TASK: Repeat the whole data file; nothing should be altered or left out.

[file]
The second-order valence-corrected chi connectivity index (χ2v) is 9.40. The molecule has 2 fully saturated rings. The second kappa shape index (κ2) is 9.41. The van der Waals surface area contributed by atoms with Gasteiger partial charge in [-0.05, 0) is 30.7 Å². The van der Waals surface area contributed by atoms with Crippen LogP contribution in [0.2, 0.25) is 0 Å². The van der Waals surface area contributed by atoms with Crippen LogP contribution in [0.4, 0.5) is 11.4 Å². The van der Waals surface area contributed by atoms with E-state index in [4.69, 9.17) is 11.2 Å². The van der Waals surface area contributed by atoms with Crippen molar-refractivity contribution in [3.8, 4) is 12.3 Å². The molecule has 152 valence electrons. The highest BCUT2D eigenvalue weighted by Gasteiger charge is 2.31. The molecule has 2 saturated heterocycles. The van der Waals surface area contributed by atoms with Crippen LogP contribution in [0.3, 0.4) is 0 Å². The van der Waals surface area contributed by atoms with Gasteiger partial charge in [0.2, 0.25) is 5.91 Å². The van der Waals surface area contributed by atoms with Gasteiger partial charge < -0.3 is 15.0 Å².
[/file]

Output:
The second-order valence-corrected chi connectivity index (χ2v) is 9.40. The molecule has 2 fully saturated rings. The second kappa shape index (κ2) is 9.41. The van der Waals surface area contributed by atoms with Gasteiger partial charge in [-0.05, 0) is 30.7 Å². The van der Waals surface area contributed by atoms with Crippen LogP contribution in [0.2, 0.25) is 0 Å². The van der Waals surface area contributed by atoms with Crippen LogP contribution in [0.4, 0.5) is 11.4 Å². The van der Waals surface area contributed by atoms with E-state index in [4.69, 9.17) is 11.2 Å². The van der Waals surface area contributed by atoms with Crippen molar-refractivity contribution in [3.8, 4) is 12.3 Å². The molecule has 152 valence electrons. The highest BCUT2D eigenvalue weighted by Gasteiger charge is 2.31. The molecule has 2 saturated heterocycles. The van der Waals surface area contributed by atoms with Crippen LogP contribution in [0.3, 0.4) is 0 Å². The van der Waals surface area contributed by atoms with Gasteiger partial charge in [0.2, 0.25) is 5.91 Å². The van der Waals surface area contributed by atoms with Gasteiger partial charge < -0.3 is 15.0 Å².